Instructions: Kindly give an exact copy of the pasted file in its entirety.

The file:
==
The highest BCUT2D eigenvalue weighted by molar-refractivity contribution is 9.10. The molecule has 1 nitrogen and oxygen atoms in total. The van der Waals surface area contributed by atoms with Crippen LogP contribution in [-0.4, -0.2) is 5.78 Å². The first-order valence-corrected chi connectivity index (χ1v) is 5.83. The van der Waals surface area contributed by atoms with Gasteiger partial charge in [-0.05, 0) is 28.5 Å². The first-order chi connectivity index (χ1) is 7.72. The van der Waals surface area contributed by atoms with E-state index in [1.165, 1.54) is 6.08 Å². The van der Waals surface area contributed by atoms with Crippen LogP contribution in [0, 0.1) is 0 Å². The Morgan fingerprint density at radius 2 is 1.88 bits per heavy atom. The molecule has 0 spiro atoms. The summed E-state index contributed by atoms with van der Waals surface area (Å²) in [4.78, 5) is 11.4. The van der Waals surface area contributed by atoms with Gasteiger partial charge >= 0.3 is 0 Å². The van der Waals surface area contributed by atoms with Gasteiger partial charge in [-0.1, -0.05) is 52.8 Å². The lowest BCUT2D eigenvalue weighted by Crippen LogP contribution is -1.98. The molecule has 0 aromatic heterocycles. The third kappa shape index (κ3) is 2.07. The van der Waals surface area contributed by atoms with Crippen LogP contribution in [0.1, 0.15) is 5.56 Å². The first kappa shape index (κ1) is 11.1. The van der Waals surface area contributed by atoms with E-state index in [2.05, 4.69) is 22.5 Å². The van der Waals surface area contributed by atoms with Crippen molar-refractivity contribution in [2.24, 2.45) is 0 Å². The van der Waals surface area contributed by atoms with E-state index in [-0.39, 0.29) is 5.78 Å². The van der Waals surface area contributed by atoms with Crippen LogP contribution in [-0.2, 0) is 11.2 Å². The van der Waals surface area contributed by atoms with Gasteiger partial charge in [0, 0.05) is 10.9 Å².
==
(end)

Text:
The highest BCUT2D eigenvalue weighted by molar-refractivity contribution is 9.10. The molecule has 1 nitrogen and oxygen atoms in total. The van der Waals surface area contributed by atoms with Crippen LogP contribution in [-0.4, -0.2) is 5.78 Å². The first-order valence-corrected chi connectivity index (χ1v) is 5.83. The van der Waals surface area contributed by atoms with Gasteiger partial charge in [-0.05, 0) is 28.5 Å². The first-order chi connectivity index (χ1) is 7.72. The van der Waals surface area contributed by atoms with E-state index in [1.165, 1.54) is 6.08 Å². The van der Waals surface area contributed by atoms with Crippen LogP contribution in [0, 0.1) is 0 Å². The Morgan fingerprint density at radius 2 is 1.88 bits per heavy atom. The molecule has 0 spiro atoms. The summed E-state index contributed by atoms with van der Waals surface area (Å²) in [4.78, 5) is 11.4. The van der Waals surface area contributed by atoms with Gasteiger partial charge >= 0.3 is 0 Å². The van der Waals surface area contributed by atoms with Gasteiger partial charge in [-0.1, -0.05) is 52.8 Å². The lowest BCUT2D eigenvalue weighted by Crippen LogP contribution is -1.98. The molecule has 0 aromatic heterocycles. The third kappa shape index (κ3) is 2.07. The van der Waals surface area contributed by atoms with Crippen LogP contribution in [0.1, 0.15) is 5.56 Å². The first kappa shape index (κ1) is 11.1. The van der Waals surface area contributed by atoms with E-state index in [2.05, 4.69) is 22.5 Å². The van der Waals surface area contributed by atoms with Crippen molar-refractivity contribution in [2.24, 2.45) is 0 Å². The van der Waals surface area contributed by atoms with E-state index in [-0.39, 0.29) is 5.78 Å². The van der Waals surface area contributed by atoms with Crippen LogP contribution in [-0.2, 0) is 11.2 Å². The van der Waals surface area contributed by atoms with Gasteiger partial charge in [0, 0.05) is 10.9 Å².